SunStone Ships has lined up charterers for fourfirm cruiseships it is ordering at China Merchant Industry Holdings (CMIH),says chief executive Niels-Erik Lund.
The lines that will operate the vessels will benamed once the Miami shipowner firms up the order in the next few weeks.
As TradeWinds reported last week, SunStoneforged a framework agreement for a series of 160 to 200-passenger ships fromthe China Merchants Group shipbuilding subsidiary, with delivery starting inAugust 2019.
Lund says his company, an owner of 10 shipschartered to cruise lines, is placing the pioneering order to replace oldertonnage and to meet demand growth in the market for 80 to 250-passengerexpedition vessels.
The 37 expedition cruiseships of this size rangein the global fleet have an average age of 28 years, he estimates.
“If you take those 37 ships, they all needto be replaced in the next 10 to 15 years, and in addition to that, the marketis expanding,” he said. “So it’s not only a matter of replacing tonnage, it’salso a matter of adding tonnage.”
While industry experts have expressed concernsabout the newbuilding orderbook for small cruiseships, Lund says many of thevessels on order will serve different market segments than SunStone’s vessels.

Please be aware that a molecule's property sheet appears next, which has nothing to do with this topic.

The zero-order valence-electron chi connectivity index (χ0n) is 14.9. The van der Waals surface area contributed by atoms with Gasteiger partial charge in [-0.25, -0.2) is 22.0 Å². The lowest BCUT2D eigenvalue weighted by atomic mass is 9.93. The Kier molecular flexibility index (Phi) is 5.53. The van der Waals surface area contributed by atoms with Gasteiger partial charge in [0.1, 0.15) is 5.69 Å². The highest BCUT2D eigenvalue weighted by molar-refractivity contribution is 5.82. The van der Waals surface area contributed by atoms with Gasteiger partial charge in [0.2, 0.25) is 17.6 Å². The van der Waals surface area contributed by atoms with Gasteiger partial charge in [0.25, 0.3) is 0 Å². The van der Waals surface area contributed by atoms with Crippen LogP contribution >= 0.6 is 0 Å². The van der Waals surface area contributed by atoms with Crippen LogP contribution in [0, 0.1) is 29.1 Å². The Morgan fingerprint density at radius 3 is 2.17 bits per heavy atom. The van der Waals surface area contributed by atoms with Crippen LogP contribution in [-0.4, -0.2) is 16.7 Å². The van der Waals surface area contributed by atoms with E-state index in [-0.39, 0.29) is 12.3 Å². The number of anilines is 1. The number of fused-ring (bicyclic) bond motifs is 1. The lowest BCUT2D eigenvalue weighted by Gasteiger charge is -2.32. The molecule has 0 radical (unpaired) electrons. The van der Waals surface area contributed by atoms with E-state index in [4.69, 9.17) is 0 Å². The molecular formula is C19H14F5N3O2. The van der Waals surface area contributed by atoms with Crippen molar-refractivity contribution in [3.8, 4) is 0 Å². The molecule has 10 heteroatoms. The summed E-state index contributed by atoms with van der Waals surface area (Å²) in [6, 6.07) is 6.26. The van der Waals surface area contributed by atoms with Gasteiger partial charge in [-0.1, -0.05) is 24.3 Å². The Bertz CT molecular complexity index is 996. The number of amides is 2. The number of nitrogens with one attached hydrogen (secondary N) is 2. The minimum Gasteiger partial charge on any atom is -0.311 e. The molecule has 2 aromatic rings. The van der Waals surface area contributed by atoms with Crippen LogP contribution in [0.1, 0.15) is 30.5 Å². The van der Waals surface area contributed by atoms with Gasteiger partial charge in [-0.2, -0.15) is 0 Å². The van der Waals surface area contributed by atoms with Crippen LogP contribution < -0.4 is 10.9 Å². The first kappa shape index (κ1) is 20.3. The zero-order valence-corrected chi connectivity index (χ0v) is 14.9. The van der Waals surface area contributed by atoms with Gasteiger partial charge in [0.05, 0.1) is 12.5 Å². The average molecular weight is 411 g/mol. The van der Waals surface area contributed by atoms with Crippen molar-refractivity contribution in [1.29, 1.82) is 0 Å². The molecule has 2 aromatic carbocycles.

TradeWinds reported in 2012 that SunStone wasclose to ordering up to eight high ice-class cruiseships at a European yard.
Lund says that deal did not go through at thetime for a number of reasons, mainly price.
He declines to disclose the price of the orderat CMIH.
The vessels will be among the vanguard ofcruiseships built in China, where Carnival Corp recently placed the country’sfirst-ever cruiseship order.
As with Carnival’s order, experienced Europeanhands will help guide CMIH into cruise building.
Norway’s Ulstein Design & Solutions issupplying the design and equipment package and will supervise construction.
The newbuildings will be the first cruiseshipsto use Ulstein’s iconic X-bow design, which will reduce the impact of the roughwaters in which the vessels are expected to operate.
The shipbuilder has also hired Finland’s Makinento provide the interior spaces. It will build a cabin assembly plant andinteriors workshop at CMIH’s facilities.
Lund says SunStone has decided to build ships torequirements of the International Convention for the Safety of Life at Sea(Solas) safe return to port standards, even though it is not necessary in thissize range.
The vessels will also receive the PC6 notationunder the Inter-national Code for Ships Operating in Polar Waters and will havezero-speed stabilisers.
“We are really trying to build a ship thatis very comfortable for expeditions,” Lund said. “We believe this size withthese features will be the best ride for the passengers and the bestexpedition-style product.”